Las Vegas isn't exactly the kind of place that Newberg High School students Todd Halleman and Roehben Sarkisian would normally like to visit in the height of summer.
Their attitudes changed, however, when they were invited to attend the Association of Woodworkers & Furnishings Suppliers Fair because their entries had been accepted as finalists in student woodworking competitions that will be showcased there July 19-22.
Sarkisian, who has been learning under the tutelage of Rob Lewis at Anvil Academy in Newberg for the past 19 months, created a quarter-scale version of a historical stagecoach, which was selected as a finalist in the open category of the Fresh Wood student woodworking competition.
Halleman, who picked up woodturning after watching a viral video and bought his first lathe in August 2015, had two of his burl wood bowls selected for the functional category of the American Association of Woodturners' Turning to the Future Competition.
The pair knew each other growing up, as both showed livestock through 4-H at the Yamhill County Fair, but they didn't learn until recently that they had both gravitated toward woodworking and were up for national recognition.
"He's got some gorgeous bowls that he does," Sarkisian said. "I didn't know he was going, too. It's a separate type of thing but at the same place. He does really cool stuff."
Lewis, for one, is a big admirer of Sarkisian's work, both overall and specifically with his contest entry, which replicates a type of stagecoach known as a mud wagon, which were used for long journeys over difficult terrain, like mountain passes.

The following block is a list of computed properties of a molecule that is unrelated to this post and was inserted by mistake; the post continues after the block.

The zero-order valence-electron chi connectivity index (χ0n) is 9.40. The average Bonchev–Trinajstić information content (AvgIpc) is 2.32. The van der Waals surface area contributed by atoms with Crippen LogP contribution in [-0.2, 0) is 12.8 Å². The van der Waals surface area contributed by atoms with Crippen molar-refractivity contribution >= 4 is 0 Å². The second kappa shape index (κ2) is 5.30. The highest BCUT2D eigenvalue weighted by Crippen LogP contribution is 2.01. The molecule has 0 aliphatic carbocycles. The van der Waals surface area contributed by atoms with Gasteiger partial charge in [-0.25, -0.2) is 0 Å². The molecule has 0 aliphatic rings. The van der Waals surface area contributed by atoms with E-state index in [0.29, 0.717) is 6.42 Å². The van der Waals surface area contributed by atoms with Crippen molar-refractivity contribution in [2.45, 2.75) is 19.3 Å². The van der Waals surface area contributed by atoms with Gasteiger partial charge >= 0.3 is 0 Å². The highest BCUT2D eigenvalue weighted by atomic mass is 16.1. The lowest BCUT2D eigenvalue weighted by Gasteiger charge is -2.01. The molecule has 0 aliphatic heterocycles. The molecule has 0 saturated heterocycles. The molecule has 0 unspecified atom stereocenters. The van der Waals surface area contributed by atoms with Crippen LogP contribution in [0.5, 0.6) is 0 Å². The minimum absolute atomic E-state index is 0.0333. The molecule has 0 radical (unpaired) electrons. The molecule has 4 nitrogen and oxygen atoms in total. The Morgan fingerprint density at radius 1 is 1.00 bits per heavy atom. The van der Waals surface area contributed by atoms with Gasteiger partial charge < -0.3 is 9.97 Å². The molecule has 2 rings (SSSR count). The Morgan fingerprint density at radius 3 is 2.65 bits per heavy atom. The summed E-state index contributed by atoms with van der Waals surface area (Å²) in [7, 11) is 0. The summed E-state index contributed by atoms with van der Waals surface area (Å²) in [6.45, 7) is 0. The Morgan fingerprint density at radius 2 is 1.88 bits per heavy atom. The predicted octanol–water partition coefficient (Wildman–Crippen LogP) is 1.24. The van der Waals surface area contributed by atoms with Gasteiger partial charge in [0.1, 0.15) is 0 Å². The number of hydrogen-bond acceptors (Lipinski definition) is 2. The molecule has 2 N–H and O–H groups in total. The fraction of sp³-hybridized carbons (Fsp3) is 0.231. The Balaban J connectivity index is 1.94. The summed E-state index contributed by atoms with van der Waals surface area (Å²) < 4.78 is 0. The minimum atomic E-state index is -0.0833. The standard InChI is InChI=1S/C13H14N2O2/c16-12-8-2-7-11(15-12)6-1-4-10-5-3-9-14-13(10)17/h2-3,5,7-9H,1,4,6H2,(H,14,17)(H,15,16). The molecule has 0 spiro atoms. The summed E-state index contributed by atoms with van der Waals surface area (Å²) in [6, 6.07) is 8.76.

The specific wagon Sarkisian has modeled was built in the 1850s and was first used to make the mail run between The Dalles and Canyon City. After it was replaced for that job by a motorized vehicle, it stayed in use for stagecoach races and has remained in continual use annually as a part of the parade at the Pendleton Roundup.
"For him to get accepted is this huge thing," Lewis said. "For me, I never dreamed of having a kid that good. I think there is a really good chance he could take it."
What has really impressed Lewis is how Sarkisian has tackled all the challenges of building the wagon from the original design, as the actual coach has been modified and repaired almost to no end. And because he's working on a much smaller scale, many of the tools Sarkisian needs to fashion parts just don't exist, so he's had to fashion his own, like he did to create the wheel hubs.
"The kid's a prodigy," Lewis said. "He's a wiz. The coach is a jaw dropper. All the joinery in it is just incredible."
Sarkisian entered the wagon in the Wild West Art Show at the St. Paul Rodeo, taking second place.
"The lady there told me she could have sold it 1,000 times," Sarkisian said. "But it got second place to a knife."
Halleman said woodturning did not come naturally to him, but that changed when Oregon Association of Woodturners president Terry Gerros, who lives in Salem, decided to take him under his wing.
"He kind of got me started learning what to do and then gave me good information," Halleman said. "With his help, I've been able to get to where I am."
Halleman funds his woodturning hobby with the money he earns showing goats at the county fair because he does not sell his pieces. Instead, he donates them to Bowls for Good, a St. Petersburg, Fla., charity. He's already donated more than 50 bowls to date and has been told each donation provides about 140 meals for the homeless.
Winning would mostly be a big affirmation for Halleman because he does woodworking just for fun, but he and Sarkisian will also be exposed to numerous classes and demonstrations at the AWFS Fair, which is a large industry conference.
"I'll be talking to people, learning as much as I can," Halleman said. "I looked at the weather forecast and it's going to be like 110 degrees, so I'm going to try to stay in the air conditioning as much as possible."